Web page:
• Last July, Killer Covers celebrated Bastille Day by posting a handsome collection of book fronts with French connections. I wish I had been aware at the time of this gallery, in Pulp International, of paperback covers featuring Paris’ renowned Eiffel Tower. But now we can add to that assortment this provocative 1960 specimen.
• I know I refer often—probably too often—to Pulp International. But it’s only because that cheeky, art-oriented blog manages to find such cool stuff. Such as this somewhat racy selection of half a dozen covers illustrated by New Yorker George Gross (1909-2003). Or these
fine façades “featuring characters getting more from their daily [showers] than just a squeaky clean feeling.” Or how about a couple of remarkably similar Gold Medal Books fronts from the 1950s? Careful—these links might not be safe to open at work.
• Speaking of look-alikes … I came across this other entry from Pulp International, which recalls a 1972 German film originally titled Die Klosterschülerinnen, but subsequently brought to English-speaking audiences as Sex Life in a Convent. If
you can’t already guess what the plot involves, the Internet Movie Database (IMDb) explains, “the problems girls face in the unisex environment of a convent school are revealed in a series of vignettes.” Pulp International offers some still shots from the flick (which are definitely NSFW), but what’s as interesting as anything else here is the appealing yet suggestive poster created to promote the Italian release of this picture as Educande fuori …
femmine dentro. Am I imagining things, or does the lithe young woman in that illustration bear a striking similarity to the mischievous miss in Robert McGinnis’ painting for the 1967 Signet edition of The Deadly Kitten, by Carter Brown? Click on the images embedded below to compare them for yourself.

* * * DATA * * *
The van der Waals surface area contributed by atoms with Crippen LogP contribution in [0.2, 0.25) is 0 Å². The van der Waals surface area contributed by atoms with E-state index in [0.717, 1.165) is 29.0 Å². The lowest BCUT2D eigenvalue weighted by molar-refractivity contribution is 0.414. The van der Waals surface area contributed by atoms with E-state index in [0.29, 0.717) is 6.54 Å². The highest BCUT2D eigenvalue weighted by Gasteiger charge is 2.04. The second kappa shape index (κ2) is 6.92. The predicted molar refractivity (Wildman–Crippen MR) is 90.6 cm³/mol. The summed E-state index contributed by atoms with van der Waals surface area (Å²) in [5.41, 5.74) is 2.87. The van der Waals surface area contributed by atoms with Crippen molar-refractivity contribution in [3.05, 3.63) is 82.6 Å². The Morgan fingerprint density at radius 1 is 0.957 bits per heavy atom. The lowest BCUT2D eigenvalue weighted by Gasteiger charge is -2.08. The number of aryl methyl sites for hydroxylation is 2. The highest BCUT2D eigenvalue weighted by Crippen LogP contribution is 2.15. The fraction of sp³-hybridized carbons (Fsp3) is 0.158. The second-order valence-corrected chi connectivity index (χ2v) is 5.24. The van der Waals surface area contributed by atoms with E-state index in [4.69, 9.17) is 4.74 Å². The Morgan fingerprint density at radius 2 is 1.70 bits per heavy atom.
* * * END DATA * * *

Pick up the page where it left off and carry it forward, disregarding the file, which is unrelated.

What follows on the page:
• This 1981 sleaze paperback, issued in accordance with Hustler magazine, gives new meaning to Jack the Ripper’s less often employed nickname, “Saucy Jack.”
• There’s some beautiful cross-hatched artwork here.
• “Bullets in the Bedroom”? That doesn’t exactly sound like a recipe for conjugal bliss or a good night’s slumber …
• I’ve written before on this page about mid-20th-century “sexpionage fiction.” But now Los Angeles cop-turned-author Paul Bishop addresses the matter further (or should I say “undresses the matter further”?) in his latest Venture Galleries column.
• Have I previously seen this 1958 Panther cover for Dashiell Hammett’s Red Harvest? Maybe not. But it’s only one of many different editions of Hammett’s fiction that have appeared since he began publishing novels in the 1920s. Bear Gallery offers a
selection of fronts that might be unfamiliar to American readers.
• Good news from Spy Vibe: “Beginning this August [publisher Hermes Press] will be re-printing the original Phantom novels from Avon (first published 1972-1975). Hermes will release the entire series of fifteen paperback books with their original painted covers by artist George
Wilson!” Wow, those are some beautiful books.
• Robert Deis has posted, in Men’s Pulp Mags, an interesting and well-illustrated interview with Basil Gogos, “the most widely known and revered painter of movie monster paintings in the world.” In addition to his creepier creations, Gogos produced other illustrations for books and men’s adventure publications, including this outstanding attraction.
• Finally, Down the Tubes reports that Scottish-born artist Ken Barr, who “is perhaps best known … for his Commando covers, but was [also] an innovative artist whose covers for publishers such as Marvel and a wide variety of book publishers are highly regarded,” has died at age 83. Enjoy more of Barr’s artwork here.